Why so retrograde? Because the institutions with power on the left — not the Democratic Party but labor unions, the press, the AARP, academe and anti-globalizers — don’t want change. Their nightmare is union members with large-cap mutual funds, seniors who don’t rely on checks from the U.S. Treasury.
This is not the time for the Administration and congressional Republicans to go wobbly on Social Security. Instead, in this contest over likes, not numbers, it’s time to take the gloves off and start slugging it out over principle.
Last April, I had the opportunity to sit across a table from President Bush and discuss his plans for the economy. I asked him what his most important policy priorities were, and he gave me a refreshingly simple and direct answer: “In the first term we’re going to cut taxes. And in the second term we’re going to save Social Security.”
Well, so far he’s been a man of his word — he cut taxes. But now for the hard part: to come to grips with the government’s single largest and most politically sacred program, and one that also just happens to be a massive economic time bomb. Make no mistake about it, Social Security as we know it simply isn’t sustainable without either significant benefit cuts or substantial tax increases.
Bush hasn’t even gotten re-elected yet, of course, but his administration is already hard at work laying the groundwork for saving Social Security in what it hopes will be a second term. The latest step in the master plan was the floating of an important trial balloon in the form of a proposed roadmap for Social Security reform by Peter Ferrara, director of the International Center for Law and Economics and adviser to the Club for Growth, an influential conservative political-activism organization.
Ferrara’s proposal is a bold one. About half the taxes currently paid by workers into the Social Security system would be directed to individual accounts that would operate much like a 401(k) plan. Taxpayers would have a choice: to either opt out of the old system in favor of the new individual-account system, or to stay just as they are today.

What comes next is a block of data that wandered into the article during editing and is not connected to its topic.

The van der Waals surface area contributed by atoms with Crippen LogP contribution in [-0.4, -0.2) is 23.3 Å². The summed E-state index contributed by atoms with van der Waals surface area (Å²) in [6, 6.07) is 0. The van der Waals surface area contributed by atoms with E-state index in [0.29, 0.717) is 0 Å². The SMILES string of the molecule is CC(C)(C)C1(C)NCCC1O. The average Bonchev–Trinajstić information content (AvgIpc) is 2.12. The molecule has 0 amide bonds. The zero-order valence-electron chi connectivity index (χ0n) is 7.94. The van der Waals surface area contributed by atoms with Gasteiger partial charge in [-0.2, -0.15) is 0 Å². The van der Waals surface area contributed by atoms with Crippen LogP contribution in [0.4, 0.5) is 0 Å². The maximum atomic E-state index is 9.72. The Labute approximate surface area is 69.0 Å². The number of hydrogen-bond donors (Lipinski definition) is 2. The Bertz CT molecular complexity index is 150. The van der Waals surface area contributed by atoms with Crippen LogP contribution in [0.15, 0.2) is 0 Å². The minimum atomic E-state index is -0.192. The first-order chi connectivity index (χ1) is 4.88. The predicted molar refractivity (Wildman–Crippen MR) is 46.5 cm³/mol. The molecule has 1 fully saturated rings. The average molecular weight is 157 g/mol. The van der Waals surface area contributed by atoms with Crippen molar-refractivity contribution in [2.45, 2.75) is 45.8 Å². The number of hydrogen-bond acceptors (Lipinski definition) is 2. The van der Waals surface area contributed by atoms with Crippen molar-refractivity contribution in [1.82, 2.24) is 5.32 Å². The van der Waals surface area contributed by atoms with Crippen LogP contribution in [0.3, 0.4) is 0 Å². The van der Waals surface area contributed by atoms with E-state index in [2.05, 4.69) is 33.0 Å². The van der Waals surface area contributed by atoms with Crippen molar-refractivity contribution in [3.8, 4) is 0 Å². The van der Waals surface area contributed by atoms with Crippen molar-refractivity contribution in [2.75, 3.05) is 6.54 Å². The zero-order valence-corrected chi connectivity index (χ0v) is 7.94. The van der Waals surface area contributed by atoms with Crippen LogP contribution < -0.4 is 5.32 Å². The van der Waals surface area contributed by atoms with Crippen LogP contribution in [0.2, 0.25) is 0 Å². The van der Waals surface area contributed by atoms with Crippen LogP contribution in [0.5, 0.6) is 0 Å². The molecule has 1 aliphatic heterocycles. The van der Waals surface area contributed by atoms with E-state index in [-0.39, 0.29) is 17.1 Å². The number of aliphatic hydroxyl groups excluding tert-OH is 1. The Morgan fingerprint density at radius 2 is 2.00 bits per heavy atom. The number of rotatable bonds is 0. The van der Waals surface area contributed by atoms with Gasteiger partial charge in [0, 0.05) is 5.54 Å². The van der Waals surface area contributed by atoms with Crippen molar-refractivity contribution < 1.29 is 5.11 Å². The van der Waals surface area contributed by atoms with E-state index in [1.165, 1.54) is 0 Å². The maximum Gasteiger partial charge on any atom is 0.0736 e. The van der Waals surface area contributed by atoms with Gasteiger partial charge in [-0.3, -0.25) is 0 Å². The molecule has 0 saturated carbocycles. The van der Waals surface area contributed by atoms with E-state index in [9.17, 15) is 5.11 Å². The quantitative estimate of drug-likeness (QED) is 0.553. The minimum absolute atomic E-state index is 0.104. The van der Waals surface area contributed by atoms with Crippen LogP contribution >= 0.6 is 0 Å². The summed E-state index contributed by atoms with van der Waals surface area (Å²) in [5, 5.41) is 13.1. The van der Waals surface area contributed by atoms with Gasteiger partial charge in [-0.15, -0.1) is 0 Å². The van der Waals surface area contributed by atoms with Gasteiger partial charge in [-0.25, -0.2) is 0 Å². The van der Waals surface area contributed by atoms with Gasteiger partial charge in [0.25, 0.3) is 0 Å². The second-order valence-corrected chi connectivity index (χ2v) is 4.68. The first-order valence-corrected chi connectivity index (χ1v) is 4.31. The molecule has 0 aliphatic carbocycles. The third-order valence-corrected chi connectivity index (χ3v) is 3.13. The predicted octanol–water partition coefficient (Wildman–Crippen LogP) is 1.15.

Those who choose the new system — and play by prudent asset-allocation rules that would be specified — would be guaranteed that their results at retirement would be no worse that under the current system. You’d have the option to take more investment risk in an individual account, but if you do that then you’d lose the government guarantee.
When you take money out at retirement, it would be entirely tax-free.
Obviously, anybody with half a brain would opt out of the old system and into the new one. Think about it: You can’t do worse because of the guarantee, and you might do better. In fact, you might do a lot better. Right now the effective return-on-investment for new Social Security system participants is less than 1% a year.
Hold on. At this point you must be saying, this is too good to be true. How could America possibly afford such a fantastic system when we can’t even afford the one we have now?
That’s probably why Ferrara’s proposal didn’t get a lot of traction when he first issued in six months ago. But now the game has changed. Last week Steve Goss, the chief actuary of the Social Security Administration, issued a lengthy memorandum evaluating Ferrara’s plan. He found that not only can the system afford it, but that Ferrara’s proposal powerfully strengthens the system’s long-term solvency.
How can this be? Like most magic tricks, the secret is actually very simple once you know it.
For starters, every Social Security participant who opts in to the new system is, at the same time, opting out of the old one. That makes the old system far, far smaller.
Then the new system puts tax dollars to work in America’s capital markets. Individual accounts would be invested in stocks, bonds, mutual funds, variable annuities and so on — all of which can be expected to earn a far higher return over time than the Treasury bills that currently make up the Social Security Trust Fund.
Sure, there are lots of messy details about how we’d have to manage the transition. I won’t go into them here, but Ferrara and Goss have them all figured out — and they will work. The bottom line is that the combination of shrinking the claim on the US Treasury and putting tax money to work in markets can save the system from what is otherwise certain disaster.
There are other benefits. They’re intangible, but they’re important, too.
First, the opportunity for Social Security participants to earn more than the current system’s paltry 1% or less will make a real difference in the lives of every American who is counting on Social Security income in retirement. For many Americans who earn modest incomes, Social Security taxes soak up the only investment dollars they’ll ever have. Earning 5%, 6%, 10% — who knows? — over a lifetime makes an enormous difference in retirement wealth.
Second, as every American worker with a 401(k) plan has learned, the challenge of making personal-investment decisions — and seeing your balance go up and down every quarter — makes you a “stakeholder” in American enterprise. Yes, it can be a source of anxiety. But it’s also a source of great satisfaction and pride.